However, what the Bar is doing is taking lawyers away from the public so effectively that most people cannot find an affordable Bankruptcy, Family or civil lawyer. As a direct result of the Bar's war on itself, Self-Help centers have popped up in Calif Courts where Clerks supervise untrained volunteers practicing law by showing pro pers what forms to use and how to fill them out so the pro pers don't use up so much of the time of the courts.
However, those lawyers who serve the general public are only a small portion of the Bar. Most lawyers are in public service or are in-house corporate lawyers, such as the entertainment lawyers employed by Disney, and other similar corporations.

Anonymous said...

What is not being mentioned about the Phil Kay case is that Judge Weber testified that the Statements made by the Bar and it's investigators, attributed to her, that Atty Dalton's actions were worse than Phil Kays, WERE FALSE!!
Now the Bar is trying to backpedal as to Dalton and issue a warning letter. That means that either Judge Weber is lying or the Bar and it's investigators are lying. Judge Weber was adamant that she NEVER told the Bar investigators that Dalton was worse
than Kay in his behavior.
The Bar doesn't get disciplined for lying because there is no accountability, so they lie all the time, orally and in writing. The Kay-Dalton case is just one example of the Bar and it's investigators making false representations, a criminal violation under B&P 6128. Of course when two or more bar employees lie that's a criminal conspiracy against the respondent.
Also what the bar and the Judges are not considering is that as the Bar goes after winners of lawsuits, like Phil Kay, the corporate losers will simply include false allegations into their quiver of defenses to their case.
I witness lawyers committing ethical violations daily. They are ignorant of basic criminal law and basic ethics law for the most part. What the everyday lawyer doesn't get is they are next. It's just a matter of time.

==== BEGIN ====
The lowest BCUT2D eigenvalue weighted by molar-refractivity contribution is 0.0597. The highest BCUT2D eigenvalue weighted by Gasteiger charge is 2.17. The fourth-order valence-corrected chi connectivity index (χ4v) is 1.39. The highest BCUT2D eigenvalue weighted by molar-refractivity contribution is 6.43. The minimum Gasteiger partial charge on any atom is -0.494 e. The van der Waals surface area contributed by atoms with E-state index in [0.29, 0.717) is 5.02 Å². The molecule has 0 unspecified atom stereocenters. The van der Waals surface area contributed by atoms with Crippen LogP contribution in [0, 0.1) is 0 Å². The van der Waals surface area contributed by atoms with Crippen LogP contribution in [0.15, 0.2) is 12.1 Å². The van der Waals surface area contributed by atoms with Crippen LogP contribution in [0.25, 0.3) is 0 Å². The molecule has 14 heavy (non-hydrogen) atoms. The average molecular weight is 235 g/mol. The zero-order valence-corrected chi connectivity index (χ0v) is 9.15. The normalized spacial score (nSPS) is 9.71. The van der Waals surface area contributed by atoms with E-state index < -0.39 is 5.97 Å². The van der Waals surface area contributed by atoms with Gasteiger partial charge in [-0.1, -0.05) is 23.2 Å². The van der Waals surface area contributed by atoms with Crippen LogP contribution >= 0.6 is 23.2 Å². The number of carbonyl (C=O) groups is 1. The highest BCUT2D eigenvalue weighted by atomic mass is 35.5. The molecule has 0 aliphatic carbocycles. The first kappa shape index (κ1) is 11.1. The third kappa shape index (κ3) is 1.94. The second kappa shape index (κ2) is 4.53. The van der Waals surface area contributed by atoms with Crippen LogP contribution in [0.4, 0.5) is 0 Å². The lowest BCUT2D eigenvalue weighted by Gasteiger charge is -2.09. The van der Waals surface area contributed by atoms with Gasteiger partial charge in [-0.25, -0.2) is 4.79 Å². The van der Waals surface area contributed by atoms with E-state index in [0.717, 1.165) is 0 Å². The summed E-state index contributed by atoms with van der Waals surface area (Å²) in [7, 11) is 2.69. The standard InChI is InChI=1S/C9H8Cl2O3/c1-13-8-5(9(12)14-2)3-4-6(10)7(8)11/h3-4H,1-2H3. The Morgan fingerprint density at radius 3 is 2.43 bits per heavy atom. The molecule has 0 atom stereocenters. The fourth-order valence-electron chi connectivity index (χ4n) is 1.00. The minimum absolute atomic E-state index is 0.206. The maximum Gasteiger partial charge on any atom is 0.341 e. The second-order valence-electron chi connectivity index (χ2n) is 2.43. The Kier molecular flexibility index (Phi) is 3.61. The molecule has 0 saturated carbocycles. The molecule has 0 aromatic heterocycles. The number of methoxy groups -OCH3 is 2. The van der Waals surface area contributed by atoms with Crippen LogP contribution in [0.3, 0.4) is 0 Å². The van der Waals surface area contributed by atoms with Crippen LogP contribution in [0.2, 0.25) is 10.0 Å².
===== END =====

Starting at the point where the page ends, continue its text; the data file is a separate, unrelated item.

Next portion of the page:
I remain anonymous because the bar reads this blog, I know that for a fact, and they tend to go after anyone who displeases them, kinda like a dictator.
I have been influential in getting law students to leave California and go elsewhere to practice law, so they can pay off their student loans without losing their licenses.
To paraphrase ethics expert Diane Karpman, who refuses to have a client trust account herslef, those rules on trust accounts are so vague and ambiguous there is no way to NOT violate them.
The Bar is out of control, they allow their employees to steal, as the Bar's Real Estate Director Got caught stealing $650K this year, but they think they have a lifetime job. They got shookup when the Board Fired Drexel, as OCTC. Phil Kay is just the tip of the iceberg. The Bar is going to go after any high profile, non-large firm lawyer, including DDAs and Dep. Public Defenders. They are Hitler, Stalin and Pol Pot all rolled into one agency, but not as nice as those three former country leaders.

Anonymous said...

AT the State Bar Ethics Symposium, held in San Diego, CA, Dean Chemerinsky spoke at lunch. What he had to say was so distrubing no one there applauded when he finished because they were so stunned, it was dead silent as he left the podium.
He started by announcing the suicide that day of a Partner in a large law firm. He went on to say the lay offs and closing of law offices, all around the country as well as California, made it impossible for bar candidates to get any law related job.
He explained that major law schools were not getting their loans repaid from former and current students because of lack of work. He asked current lawyers to put their own hand in their own pockets to the tune of $1000 each and help fund law students to do pro bono work for the public.
You may not know this but Dean Chemerinsky practices law in Federal Courts without being a member of the State Bar of Calif. His ONLY bar affiliation is with the Wash. DC bar. Yet he gives legal advice on a regular basis, because he doesn't attack the State Bar's UPL (Unauthorized/Unlawful Practice of Law) activities. (See Benninghoff v. State Bar (2006) __ CA4th __.
The attendees, who were mainly Bar employees, Bar officers, and the cream of the Ethics defense bar asked no questions, they were shocked these words came from the eternal optimist, Chemerinsky.
The LAP program directors have discovered that the drug and alcohol problems of Attorneys stem mainly from self medicating serious mental illness problems.
The Washington State Bar did a study and found that 1/2 of all Washington State Lawyers think about suicide a minimum of once a month. Another study showed that just going to law school ramps up mental illness from 4% of 1st year law student to 40% of the 3rd year law students. That study showed that when the students pass the bar and practice law, their mental problems increase.
Lawyers are the number one profession or occupation which commits suicide.
Query: Where do we get judges?
Answer: From Lawyers.
This can explain the paranoia and other mental problems lawyers notice in Judges. The asylum is being run by the mentally disturbed. Is it a good idea to put the mentally ill in charge of the law? The American's with Disability Act says yes, so then why does the bar remove the mentally ill from the practice of law? B&P 6007(b)(3)